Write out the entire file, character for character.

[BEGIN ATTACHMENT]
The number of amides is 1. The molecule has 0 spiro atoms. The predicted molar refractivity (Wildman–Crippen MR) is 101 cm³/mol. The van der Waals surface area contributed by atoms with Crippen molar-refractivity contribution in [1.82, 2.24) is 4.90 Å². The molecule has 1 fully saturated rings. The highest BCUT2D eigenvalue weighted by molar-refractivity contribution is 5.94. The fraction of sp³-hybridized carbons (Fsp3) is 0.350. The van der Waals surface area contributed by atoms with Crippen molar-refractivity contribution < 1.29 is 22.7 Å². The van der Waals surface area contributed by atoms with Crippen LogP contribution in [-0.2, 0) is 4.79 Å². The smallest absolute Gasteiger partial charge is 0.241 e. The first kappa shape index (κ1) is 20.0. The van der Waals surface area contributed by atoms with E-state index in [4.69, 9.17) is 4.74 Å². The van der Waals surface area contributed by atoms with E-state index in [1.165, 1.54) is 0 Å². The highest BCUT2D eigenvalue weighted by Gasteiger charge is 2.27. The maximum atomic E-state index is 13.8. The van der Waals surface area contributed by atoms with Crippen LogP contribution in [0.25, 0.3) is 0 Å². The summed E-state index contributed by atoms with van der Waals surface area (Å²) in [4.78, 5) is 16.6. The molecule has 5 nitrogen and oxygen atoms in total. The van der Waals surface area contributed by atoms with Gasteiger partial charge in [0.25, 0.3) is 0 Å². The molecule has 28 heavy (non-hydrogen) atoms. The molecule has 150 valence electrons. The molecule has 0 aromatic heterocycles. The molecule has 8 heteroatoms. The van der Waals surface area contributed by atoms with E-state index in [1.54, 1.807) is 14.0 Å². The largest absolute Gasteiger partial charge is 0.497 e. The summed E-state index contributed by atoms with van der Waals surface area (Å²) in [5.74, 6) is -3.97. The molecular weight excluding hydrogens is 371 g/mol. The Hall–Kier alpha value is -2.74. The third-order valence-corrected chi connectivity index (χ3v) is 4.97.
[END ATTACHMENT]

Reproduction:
The number of amides is 1. The molecule has 0 spiro atoms. The predicted molar refractivity (Wildman–Crippen MR) is 101 cm³/mol. The van der Waals surface area contributed by atoms with Crippen molar-refractivity contribution in [1.82, 2.24) is 4.90 Å². The molecule has 1 fully saturated rings. The highest BCUT2D eigenvalue weighted by molar-refractivity contribution is 5.94. The fraction of sp³-hybridized carbons (Fsp3) is 0.350. The van der Waals surface area contributed by atoms with Crippen molar-refractivity contribution < 1.29 is 22.7 Å². The van der Waals surface area contributed by atoms with Crippen LogP contribution in [-0.2, 0) is 4.79 Å². The smallest absolute Gasteiger partial charge is 0.241 e. The first kappa shape index (κ1) is 20.0. The van der Waals surface area contributed by atoms with E-state index in [4.69, 9.17) is 4.74 Å². The van der Waals surface area contributed by atoms with E-state index in [1.165, 1.54) is 0 Å². The highest BCUT2D eigenvalue weighted by Gasteiger charge is 2.27. The maximum atomic E-state index is 13.8. The van der Waals surface area contributed by atoms with Crippen LogP contribution in [0.25, 0.3) is 0 Å². The summed E-state index contributed by atoms with van der Waals surface area (Å²) in [4.78, 5) is 16.6. The molecule has 5 nitrogen and oxygen atoms in total. The van der Waals surface area contributed by atoms with Gasteiger partial charge in [0.25, 0.3) is 0 Å². The molecule has 28 heavy (non-hydrogen) atoms. The molecule has 150 valence electrons. The molecule has 0 aromatic heterocycles. The molecule has 8 heteroatoms. The van der Waals surface area contributed by atoms with E-state index in [1.54, 1.807) is 14.0 Å². The largest absolute Gasteiger partial charge is 0.497 e. The summed E-state index contributed by atoms with van der Waals surface area (Å²) in [5.74, 6) is -3.97. The molecular weight excluding hydrogens is 371 g/mol. The Hall–Kier alpha value is -2.74. The third-order valence-corrected chi connectivity index (χ3v) is 4.97.